PORTLAND, Maine — Atlantic puffin chicks on Machias Seal Island in the Gulf of Maine have had the worst breeding season ever recorded, with the majority of chicks starving to death in burrows, scientists said.
A drop in the puffins’ food supply is to blame, said Tony Diamond, director of the Atlantic Laboratory for Avian Research at the University of New Brunswick. Scientists have also said higher ocean temperatures have decreased the availability of the forage fish that younglike to eat.
In a typical year, 60 percent of the puffin nests with eggs produce chicks that fly off the nest, and this year, the success rate was 12 percent, the Portland Press Herald reported.
“Those that fledged were often very small with lots of down left in their plumage, so I don’t expect any of the chicks that hatched to survive long enough to breed,” Diamond told the newspaper.
Puffins are seabirds with colorful beaks that are popular withbecause of their unique appearance. The adults fly out to catch fish to feed their young, which stay behind in burrows. Researchers began monitoring the Machias Seal Island colony, which is 20 miles south of Machias and home to more than 5,000 pairs of puffins, in 1995.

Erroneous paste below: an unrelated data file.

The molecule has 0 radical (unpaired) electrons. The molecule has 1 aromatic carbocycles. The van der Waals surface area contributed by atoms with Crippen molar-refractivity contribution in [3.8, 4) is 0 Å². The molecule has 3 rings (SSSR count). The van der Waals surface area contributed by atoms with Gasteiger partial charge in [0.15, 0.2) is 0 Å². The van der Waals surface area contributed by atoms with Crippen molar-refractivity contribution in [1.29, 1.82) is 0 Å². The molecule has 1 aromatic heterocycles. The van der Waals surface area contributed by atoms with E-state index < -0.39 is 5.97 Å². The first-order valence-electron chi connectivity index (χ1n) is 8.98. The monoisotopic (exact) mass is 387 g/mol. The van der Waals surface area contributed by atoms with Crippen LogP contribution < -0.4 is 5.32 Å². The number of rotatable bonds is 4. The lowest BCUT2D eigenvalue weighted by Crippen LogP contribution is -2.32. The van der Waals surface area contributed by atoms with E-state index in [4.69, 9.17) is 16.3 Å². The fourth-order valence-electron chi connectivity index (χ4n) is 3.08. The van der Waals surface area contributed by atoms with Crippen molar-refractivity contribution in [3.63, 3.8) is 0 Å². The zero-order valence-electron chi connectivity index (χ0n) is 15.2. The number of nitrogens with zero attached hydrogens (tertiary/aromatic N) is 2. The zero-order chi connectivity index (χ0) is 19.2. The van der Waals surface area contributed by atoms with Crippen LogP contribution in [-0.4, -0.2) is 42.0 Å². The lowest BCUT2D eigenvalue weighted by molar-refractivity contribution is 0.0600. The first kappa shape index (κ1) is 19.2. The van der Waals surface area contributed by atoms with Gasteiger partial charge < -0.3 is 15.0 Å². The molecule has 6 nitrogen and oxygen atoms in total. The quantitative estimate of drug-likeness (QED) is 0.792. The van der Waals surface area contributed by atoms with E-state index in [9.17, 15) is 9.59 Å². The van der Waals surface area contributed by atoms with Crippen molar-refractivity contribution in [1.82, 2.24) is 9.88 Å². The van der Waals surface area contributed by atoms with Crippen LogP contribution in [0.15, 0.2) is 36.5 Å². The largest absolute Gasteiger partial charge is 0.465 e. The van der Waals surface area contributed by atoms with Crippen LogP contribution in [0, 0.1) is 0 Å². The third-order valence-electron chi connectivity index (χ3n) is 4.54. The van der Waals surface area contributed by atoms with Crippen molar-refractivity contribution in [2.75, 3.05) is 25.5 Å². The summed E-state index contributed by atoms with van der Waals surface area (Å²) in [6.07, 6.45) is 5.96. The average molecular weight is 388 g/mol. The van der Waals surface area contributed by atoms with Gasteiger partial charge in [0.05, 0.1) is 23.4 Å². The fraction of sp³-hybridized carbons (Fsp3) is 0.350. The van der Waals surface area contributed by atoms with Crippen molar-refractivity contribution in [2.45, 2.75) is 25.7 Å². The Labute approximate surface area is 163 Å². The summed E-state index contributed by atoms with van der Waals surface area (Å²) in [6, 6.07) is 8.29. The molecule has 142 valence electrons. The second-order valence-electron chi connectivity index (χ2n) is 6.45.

Cornell University ornithologist Stephen Kress said the puffin success rate was better on islands off mid-coast Maine. Those puffins’ biggest food source has been warmer-water redfish, while they typically eat juvenile white hake and sand lance.
However, the Seal Island birds likely suffered because they couldn’t find such an alternate food supply, Kress said.